Labour and the Greens are taking exception to criticism of their energy policies by broking firm First New Zealand Capital.
The parties say they will press on with plans to sell all electricity via a state agency if they are voted in at the 2014 election.
First New Zealand Capital says proposals to reform the electricity industry are based on exaggerated claims of how fast power prices have actually been rising.
It says in real terms, retail prices have risen just 0.5% a year since 2008 and will actually start falling.
But Labour finance spokesperson David Parker says prices should have been falling earlier, because of hard economic times.
Mr Parker says the increases started from too high a base because electricity companies pushed up the value of old power plants to modern levels.
The Green Party's Gareth Hughes says the fact that First New Zealand Capital is taking part in the privatisation of state-owned Mighty River Power as an approved share trader affects its view on electricity prices.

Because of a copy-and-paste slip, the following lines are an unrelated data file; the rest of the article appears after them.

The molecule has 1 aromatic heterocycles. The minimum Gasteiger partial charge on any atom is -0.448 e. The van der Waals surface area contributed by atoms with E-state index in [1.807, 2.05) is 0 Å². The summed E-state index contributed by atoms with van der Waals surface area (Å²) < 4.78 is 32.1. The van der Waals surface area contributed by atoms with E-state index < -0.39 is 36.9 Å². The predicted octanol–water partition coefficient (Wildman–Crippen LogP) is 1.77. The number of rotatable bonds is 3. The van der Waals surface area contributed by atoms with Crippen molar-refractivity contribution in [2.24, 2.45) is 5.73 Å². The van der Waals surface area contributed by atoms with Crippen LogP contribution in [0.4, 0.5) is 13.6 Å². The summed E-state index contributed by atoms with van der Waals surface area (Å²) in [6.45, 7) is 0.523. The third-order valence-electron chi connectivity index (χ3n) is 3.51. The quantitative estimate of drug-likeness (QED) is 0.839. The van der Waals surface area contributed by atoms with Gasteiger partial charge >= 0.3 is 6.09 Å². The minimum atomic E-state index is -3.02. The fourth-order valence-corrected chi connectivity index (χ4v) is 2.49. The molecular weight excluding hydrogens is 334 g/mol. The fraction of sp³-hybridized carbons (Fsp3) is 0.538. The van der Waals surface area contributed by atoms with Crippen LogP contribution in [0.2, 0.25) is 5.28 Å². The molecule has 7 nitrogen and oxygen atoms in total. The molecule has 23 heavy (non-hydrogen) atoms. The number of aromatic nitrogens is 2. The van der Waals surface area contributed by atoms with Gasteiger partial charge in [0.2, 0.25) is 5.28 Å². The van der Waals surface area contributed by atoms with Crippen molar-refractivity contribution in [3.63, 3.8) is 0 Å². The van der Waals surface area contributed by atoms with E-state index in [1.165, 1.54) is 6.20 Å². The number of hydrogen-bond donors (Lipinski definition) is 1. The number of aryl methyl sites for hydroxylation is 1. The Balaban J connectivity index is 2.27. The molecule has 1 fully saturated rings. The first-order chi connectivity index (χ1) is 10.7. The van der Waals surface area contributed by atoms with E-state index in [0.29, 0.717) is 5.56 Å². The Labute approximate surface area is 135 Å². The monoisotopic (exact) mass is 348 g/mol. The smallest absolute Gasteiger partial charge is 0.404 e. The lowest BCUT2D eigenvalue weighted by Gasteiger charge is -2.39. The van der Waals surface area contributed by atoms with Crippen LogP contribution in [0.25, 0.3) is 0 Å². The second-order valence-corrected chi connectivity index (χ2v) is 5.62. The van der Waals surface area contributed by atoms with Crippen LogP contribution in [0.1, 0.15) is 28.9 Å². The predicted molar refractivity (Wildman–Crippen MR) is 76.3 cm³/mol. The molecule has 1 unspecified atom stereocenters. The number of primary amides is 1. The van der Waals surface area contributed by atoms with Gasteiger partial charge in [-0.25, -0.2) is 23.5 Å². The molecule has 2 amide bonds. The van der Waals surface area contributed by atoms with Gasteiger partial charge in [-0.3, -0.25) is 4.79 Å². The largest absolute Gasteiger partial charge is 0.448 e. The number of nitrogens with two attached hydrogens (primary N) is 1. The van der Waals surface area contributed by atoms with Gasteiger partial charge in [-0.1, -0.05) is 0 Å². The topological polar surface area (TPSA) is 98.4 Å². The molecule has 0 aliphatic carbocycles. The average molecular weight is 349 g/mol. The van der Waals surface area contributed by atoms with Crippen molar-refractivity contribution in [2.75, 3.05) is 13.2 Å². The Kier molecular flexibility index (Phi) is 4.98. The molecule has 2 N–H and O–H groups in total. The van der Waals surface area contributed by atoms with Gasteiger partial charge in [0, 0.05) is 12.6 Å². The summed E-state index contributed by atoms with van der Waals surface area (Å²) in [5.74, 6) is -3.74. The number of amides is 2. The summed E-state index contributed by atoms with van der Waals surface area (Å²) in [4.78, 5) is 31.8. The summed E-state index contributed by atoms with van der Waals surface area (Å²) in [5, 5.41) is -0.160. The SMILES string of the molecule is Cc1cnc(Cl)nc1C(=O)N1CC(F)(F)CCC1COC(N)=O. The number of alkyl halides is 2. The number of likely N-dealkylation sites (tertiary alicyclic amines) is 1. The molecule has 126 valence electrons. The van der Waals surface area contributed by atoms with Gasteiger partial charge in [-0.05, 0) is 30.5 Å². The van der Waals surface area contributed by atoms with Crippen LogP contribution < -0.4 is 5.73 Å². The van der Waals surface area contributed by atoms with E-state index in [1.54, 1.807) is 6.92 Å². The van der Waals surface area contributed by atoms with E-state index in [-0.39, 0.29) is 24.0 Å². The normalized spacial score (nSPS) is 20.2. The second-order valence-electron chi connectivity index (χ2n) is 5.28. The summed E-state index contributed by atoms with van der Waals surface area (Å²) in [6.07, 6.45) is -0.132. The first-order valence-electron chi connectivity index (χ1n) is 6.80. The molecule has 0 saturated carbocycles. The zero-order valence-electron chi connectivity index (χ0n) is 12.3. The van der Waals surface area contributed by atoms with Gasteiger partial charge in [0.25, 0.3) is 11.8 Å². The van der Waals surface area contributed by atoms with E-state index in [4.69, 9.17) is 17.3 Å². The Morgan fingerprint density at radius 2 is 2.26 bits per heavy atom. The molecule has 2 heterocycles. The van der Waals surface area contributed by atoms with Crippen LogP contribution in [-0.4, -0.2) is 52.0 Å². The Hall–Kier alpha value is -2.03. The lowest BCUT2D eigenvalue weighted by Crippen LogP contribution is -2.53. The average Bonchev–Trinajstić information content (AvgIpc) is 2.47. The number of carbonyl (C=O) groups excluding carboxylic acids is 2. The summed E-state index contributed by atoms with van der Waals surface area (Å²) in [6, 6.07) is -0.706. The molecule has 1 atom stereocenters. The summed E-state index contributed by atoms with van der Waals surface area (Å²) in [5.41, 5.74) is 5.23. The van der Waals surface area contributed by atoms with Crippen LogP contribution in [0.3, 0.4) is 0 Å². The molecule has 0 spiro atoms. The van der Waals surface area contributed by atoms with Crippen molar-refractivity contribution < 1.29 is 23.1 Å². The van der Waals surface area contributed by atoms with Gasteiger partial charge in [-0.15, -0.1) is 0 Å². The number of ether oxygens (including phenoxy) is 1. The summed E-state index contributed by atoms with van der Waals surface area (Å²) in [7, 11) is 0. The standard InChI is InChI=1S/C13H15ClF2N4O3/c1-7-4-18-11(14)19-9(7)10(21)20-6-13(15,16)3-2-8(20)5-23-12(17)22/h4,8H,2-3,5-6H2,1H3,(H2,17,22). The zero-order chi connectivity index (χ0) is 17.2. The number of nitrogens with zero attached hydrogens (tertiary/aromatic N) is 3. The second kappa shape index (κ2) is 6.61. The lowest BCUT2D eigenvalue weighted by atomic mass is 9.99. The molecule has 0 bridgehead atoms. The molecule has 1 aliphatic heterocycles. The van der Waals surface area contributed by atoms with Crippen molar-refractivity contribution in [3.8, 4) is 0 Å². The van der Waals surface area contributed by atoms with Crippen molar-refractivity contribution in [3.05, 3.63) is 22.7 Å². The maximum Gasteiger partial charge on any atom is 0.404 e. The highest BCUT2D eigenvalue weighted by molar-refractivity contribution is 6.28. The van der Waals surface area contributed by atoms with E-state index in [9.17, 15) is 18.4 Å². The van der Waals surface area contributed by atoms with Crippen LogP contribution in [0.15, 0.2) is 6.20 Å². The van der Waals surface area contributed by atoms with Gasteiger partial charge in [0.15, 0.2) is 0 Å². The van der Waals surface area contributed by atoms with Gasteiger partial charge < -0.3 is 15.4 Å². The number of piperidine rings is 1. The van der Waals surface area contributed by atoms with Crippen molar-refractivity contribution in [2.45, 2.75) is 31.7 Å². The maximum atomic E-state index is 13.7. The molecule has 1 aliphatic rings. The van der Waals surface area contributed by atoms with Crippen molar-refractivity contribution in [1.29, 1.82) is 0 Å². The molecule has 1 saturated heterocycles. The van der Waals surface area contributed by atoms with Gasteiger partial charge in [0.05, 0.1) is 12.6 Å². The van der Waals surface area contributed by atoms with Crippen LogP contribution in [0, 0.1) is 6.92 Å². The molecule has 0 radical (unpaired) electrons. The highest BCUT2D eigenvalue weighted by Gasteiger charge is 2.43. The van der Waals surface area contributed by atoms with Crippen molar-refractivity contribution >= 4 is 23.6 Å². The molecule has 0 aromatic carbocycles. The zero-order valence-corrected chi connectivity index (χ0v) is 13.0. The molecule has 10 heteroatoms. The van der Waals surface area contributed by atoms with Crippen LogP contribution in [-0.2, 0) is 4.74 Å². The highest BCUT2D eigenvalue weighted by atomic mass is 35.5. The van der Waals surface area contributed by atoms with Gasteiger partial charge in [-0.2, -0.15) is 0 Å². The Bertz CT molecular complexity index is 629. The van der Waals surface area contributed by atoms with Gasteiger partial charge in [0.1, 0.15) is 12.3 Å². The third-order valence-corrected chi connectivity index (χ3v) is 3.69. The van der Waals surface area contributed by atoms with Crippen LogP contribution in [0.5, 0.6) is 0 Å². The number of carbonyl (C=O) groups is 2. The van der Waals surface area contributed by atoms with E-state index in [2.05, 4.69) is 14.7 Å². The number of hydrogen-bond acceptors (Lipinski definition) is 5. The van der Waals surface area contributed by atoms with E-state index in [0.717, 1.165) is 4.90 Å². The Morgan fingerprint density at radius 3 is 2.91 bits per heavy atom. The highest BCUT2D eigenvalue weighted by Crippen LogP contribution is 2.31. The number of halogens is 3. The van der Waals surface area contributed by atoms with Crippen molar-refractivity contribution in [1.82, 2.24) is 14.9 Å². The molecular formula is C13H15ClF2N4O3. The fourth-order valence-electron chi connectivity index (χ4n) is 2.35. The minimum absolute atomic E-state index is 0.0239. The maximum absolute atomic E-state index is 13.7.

New Zealand First Capital insists its comments relate to energy policy and avoid discussion of Mighty River. But the Greens say the company's stance is bound to be affected by its status as a share trader.
Energy economist Geoff Bertram has challenged First New Zealand Capital's view.
Labour and the Greens say power price rises under have been excessive from 2000 until now. First New Zealand Capital says after deducting inflation and lines charges, the rises have been reasonable.
But Geoff Bertram, of the Institute of Government and Policy Studies, says if inflation and lines charges are factored in, prices have risen 4% a year in that time.
Mr Bertram says by writing up their own value, the companies have been able to charge higher prices while appearing not to be charging too much.